This season, in two regular starts, he’s 37th and 14th. And in three Champions Tour events, he has a victory, a second and is leading after two rounds in his third event, the Toshiba Classic with Tom Lehman ready to put cleat marks on his back.
“You know, I know I still can play golf. I have had two great events on the Champions Tour. And I hope to continue to play out here the same way,” he added.
There were many years when Couples shied away from the spotlight, when he got to the parking lot as fast as possible. Now he’s fine with being the favorite.
“That's actually a great thing. And if you don't like that, then I should be in Palm Springs playing with the 8-handicaps that I play with. I'm not being funny,” he added. “You know, I went through 8, 10, 12 years where I thought—I didn't win 100 tournaments—but I thought I was someone who could win the tournament. That's how I am out here. If that's every week, I have to earn that. “
In the last fifteen years there have been swing accommodations for his ailing back. In recent seasons he went to the belly putter.
“At first I used to jam it way in there for a little pressure, and then I started putting well with it,” he explained. “I do not practice putt. I've probably putted—I'm not happy to say it, probably 20 minutes a month practice putt.
"Most of it is running around before I tee off. But I do it because it helps my back. It actually keeps me a little taller, and when I hinge a little more than I should, that's when I have all kinds of back problems, so it keeps me from doing that.”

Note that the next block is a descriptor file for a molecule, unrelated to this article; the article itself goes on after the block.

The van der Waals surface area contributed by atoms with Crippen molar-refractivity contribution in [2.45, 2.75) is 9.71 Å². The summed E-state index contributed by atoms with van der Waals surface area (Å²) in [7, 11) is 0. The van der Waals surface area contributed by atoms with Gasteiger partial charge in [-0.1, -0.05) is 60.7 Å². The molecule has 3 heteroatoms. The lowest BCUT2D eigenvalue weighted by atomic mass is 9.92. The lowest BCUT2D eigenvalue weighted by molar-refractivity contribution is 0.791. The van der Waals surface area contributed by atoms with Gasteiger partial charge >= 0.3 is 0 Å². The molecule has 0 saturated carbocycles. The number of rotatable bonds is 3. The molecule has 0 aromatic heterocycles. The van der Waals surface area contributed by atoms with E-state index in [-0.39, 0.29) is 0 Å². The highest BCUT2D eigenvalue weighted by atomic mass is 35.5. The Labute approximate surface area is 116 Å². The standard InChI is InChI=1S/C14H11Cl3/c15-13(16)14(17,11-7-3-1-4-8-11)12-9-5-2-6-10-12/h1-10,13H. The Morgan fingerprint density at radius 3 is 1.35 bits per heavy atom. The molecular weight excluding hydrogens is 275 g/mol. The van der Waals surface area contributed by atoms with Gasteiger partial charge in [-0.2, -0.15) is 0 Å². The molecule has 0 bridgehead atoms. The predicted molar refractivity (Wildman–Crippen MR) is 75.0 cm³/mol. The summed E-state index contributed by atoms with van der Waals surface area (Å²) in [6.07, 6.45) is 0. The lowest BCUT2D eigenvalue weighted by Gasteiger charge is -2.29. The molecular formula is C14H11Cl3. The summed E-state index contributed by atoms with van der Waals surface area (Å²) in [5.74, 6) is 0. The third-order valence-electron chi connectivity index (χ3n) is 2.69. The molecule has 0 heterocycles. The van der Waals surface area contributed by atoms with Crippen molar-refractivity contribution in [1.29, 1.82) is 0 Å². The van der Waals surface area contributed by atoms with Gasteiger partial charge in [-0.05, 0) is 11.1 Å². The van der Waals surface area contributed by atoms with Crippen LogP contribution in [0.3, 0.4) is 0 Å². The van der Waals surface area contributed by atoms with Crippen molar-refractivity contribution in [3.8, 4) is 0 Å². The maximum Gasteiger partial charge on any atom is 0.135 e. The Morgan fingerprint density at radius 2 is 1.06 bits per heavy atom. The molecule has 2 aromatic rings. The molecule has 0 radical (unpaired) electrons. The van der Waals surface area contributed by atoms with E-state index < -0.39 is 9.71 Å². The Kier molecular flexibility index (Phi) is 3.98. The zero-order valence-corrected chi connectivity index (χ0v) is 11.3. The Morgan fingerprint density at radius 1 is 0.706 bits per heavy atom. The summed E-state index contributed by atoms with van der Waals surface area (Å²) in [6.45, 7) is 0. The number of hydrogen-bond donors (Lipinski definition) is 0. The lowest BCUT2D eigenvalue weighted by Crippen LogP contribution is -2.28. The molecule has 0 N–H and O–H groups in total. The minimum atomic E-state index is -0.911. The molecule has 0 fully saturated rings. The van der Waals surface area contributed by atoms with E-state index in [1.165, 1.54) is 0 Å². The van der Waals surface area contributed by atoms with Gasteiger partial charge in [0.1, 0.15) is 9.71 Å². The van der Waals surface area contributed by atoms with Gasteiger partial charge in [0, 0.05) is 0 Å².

Age 50, a victory on the Champions Tour, exempt for the regular Tour, and he doesn’t practice putting. That should give you an idea of Couples’ raw talent.
Surprisingly, he confessed to some doubts on the road to his first Champions Tour victory.
“To be honest with you, I thought really—I never had negative thoughts,” he explained. “But I thought, ‘God, if I get in contention and I battle with some guy, I haven't really won a tournament in a long time, I may not close the deal.’”
These days, Couples is enjoying applause from galleries on both tours and is finally learning to smell the roses. In the process, he’s adding a new level of excitement where it’s needed. He can’t help it. He’s the “It Guy.”